Report: In Mass. Health Care, System Skewed So Rich Get Richer

A report released today by the Healthcare Equality and Affordability League (H.E.A.L.) — a partnership between the for-profit Steward Health Care System and the union, 1199 SEIU United Healthcare Workers East — finds that disparities in hospital costs and financing across the state are driving “a vicious cycle” of inequality in health care.

The result, according to this analysis, is that medical care is becoming less affordable for lower-and middle-income families in Massachusetts, and the disparities in hospital financing are “compromising the viability of community hospitals.”

The group is calling for new, and what they call more “fair” reimbursement rates so that poorer, community hospitals (with a greater proportion of Medicare and Medicaid patients compared to the higher-cost Boston teaching hospitals) can continue to serve the lower-income patients, among other financial recommendations.

David Williams, president of the Boston consulting firm Health Business Group, who was paid by H.E.A.L to research and co-author the report, says: “What hasn’t been demonstrated before is what impact these financing disparities have on communities and community hospitals.”

He notes: “The hospitals that have the highest percentage of publicly funded patients, they get paid less, but in addition to that, those hospitals also get the lowest commercial rates — because they’re not in as strong a position to negotiate — so that means that they’re doubly disadvantaged…it means that the hospitals serving middle-class and lower income communities don’t have the resources to compete effectively with those hospitals that get higher reimbursements.”

Clearly, the group’s recommendations would benefit the Steward-owned hospitals, Williams acknowledges, but, he adds: “it would also help with the state’s overall approach to cost containment.

I asked Nancy Turnbull, an associate dean at the Harvard School of Public Health, to take a look at the report and here’s what she had to say:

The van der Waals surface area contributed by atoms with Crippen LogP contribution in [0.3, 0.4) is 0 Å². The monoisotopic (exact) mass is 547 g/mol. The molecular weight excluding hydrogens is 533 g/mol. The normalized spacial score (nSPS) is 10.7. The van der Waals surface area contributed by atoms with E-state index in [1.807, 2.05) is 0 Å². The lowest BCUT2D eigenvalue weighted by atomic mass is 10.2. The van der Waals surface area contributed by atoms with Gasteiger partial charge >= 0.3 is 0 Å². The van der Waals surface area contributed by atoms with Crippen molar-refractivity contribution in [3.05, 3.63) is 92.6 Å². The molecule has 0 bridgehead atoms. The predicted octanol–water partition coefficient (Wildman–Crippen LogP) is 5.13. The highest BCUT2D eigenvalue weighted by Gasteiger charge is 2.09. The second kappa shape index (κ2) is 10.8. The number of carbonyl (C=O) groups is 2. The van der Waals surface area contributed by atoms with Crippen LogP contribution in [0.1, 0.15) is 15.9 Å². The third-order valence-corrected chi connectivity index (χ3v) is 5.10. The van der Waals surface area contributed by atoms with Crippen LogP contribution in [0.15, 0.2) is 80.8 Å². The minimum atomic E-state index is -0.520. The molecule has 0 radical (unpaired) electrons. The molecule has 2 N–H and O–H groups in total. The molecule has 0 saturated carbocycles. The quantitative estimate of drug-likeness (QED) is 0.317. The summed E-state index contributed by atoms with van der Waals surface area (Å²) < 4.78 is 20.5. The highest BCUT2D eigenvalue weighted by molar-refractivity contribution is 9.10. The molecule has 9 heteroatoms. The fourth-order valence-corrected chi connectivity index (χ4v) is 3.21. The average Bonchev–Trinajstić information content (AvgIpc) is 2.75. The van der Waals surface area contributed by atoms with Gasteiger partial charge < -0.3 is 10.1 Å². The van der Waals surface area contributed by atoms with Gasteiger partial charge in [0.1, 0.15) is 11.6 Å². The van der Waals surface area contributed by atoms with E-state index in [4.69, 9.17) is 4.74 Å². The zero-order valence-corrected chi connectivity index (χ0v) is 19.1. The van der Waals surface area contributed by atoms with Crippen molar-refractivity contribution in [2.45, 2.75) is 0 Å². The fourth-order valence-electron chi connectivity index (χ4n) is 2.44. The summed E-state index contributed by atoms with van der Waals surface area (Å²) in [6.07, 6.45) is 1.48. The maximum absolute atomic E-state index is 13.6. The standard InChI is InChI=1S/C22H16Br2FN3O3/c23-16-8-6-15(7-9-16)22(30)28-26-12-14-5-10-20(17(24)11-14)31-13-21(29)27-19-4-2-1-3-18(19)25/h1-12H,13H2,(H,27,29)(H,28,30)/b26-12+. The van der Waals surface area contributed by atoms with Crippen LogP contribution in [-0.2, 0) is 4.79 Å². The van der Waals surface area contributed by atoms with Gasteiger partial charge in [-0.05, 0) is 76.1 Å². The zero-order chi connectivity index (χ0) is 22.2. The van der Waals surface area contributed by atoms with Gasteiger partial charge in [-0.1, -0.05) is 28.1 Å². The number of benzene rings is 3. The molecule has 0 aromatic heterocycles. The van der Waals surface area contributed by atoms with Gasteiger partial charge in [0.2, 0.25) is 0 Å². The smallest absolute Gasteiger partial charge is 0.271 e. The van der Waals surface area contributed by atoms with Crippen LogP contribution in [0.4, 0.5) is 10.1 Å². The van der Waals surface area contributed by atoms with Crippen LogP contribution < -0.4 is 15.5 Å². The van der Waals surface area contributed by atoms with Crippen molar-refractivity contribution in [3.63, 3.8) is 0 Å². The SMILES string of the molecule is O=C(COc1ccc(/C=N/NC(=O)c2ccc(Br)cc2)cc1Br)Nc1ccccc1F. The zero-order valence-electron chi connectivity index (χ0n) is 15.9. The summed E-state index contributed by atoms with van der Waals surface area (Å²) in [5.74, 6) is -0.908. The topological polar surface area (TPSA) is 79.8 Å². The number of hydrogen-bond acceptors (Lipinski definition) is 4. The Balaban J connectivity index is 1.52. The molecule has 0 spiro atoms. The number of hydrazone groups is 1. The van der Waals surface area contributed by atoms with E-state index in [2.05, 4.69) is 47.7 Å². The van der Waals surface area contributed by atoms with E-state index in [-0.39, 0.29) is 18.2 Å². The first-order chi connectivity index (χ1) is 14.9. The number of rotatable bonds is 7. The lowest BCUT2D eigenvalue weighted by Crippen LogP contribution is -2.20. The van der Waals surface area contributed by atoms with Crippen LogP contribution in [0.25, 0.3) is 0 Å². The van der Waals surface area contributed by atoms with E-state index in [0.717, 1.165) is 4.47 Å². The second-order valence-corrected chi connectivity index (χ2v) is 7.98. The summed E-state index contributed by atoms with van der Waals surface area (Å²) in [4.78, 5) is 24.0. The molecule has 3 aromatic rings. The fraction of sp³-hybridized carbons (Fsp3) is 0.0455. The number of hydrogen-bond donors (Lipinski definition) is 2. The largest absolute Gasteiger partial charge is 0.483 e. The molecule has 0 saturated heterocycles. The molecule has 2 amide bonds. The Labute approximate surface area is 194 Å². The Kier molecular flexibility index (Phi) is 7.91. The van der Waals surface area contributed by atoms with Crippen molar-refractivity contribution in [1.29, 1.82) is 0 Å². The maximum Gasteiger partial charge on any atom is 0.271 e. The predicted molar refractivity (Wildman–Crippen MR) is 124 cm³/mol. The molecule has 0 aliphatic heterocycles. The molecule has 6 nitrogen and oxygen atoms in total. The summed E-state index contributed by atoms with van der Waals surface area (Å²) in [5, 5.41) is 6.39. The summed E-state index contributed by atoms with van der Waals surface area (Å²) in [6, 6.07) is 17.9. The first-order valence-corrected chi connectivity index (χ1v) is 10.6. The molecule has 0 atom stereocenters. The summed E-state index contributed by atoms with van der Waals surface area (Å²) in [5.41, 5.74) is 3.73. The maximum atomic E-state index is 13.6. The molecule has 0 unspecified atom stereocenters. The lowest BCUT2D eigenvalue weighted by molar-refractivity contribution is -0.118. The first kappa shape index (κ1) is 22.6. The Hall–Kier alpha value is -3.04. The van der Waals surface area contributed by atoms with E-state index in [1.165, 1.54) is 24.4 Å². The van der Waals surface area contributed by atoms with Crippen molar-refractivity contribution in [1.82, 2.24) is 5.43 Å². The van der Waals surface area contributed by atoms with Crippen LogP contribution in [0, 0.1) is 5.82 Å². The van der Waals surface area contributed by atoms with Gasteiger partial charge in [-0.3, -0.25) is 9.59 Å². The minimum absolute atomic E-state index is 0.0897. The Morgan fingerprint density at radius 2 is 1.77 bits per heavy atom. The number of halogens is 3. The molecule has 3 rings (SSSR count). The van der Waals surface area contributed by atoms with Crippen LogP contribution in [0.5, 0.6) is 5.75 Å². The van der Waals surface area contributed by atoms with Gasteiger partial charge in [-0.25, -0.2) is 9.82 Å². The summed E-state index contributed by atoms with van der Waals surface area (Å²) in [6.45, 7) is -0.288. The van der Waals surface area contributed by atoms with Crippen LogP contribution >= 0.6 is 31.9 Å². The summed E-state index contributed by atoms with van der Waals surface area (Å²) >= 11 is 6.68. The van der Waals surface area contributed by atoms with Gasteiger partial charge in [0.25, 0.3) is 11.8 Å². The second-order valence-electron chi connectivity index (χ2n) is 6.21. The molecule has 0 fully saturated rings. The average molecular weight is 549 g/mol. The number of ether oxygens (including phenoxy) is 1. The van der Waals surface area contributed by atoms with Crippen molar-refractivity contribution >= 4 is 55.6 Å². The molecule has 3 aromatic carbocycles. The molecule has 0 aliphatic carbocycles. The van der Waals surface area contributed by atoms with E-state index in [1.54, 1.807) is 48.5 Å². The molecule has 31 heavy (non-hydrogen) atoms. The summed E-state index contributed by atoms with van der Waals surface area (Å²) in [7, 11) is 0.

…This report looks to be raising critical issues regarding payment disparities. We’ve known for years, from the work of the [Attorney General], [Center for Health Information and Analysis] and others that these disparities exist and are, in many cases, getting worse. So far, we’ve done little to address them, and the effect these disparities have on lower paid providers and the patients for whom they care. However, I don’t think the solution is, in most cases, to just increase the rates of payment for poorly paid providers, although that is a needed action for some. We also need to talk about reallocation of existing payments, and about costs. I am supportive, to some extent, of giving consumers reasonable financial incentives, based on their income, to use lower cost providers—although lower paid is not the same as lower cost–but we also need approaches that are systemic. Consumers in tiered and high deductible health plans aren’t going to solve this problem without tough action by state government and other payers, including, in my opinion some regulation of rates of payment. And most tiered networks available so far are regressive — they impose higher costs on lower-and moderate-income people. They address one form of inequality by creating another.

Among the findings, according to the H.E.A.L press release:

“The rich get richer as highest cost hospitals attract a greater proportion of patients with commercial insurance, which have higher reimbursement rates than Medicare and Medicaid.”

(H.E.A.L report)

(H.E.A.L report)

–“Patient migration for routine care from community hospitals to high cost Boston teaching hospitals increases total medical costs and contributes to higher premiums for all individuals and families with commercial insurance (non-Medicare nor Medicaid). Additionally, low-income patients, forced to travel greater distances to receive routine care are more likely to forgo treatment until conditions become acute and require more expensive interventions.”  Continue reading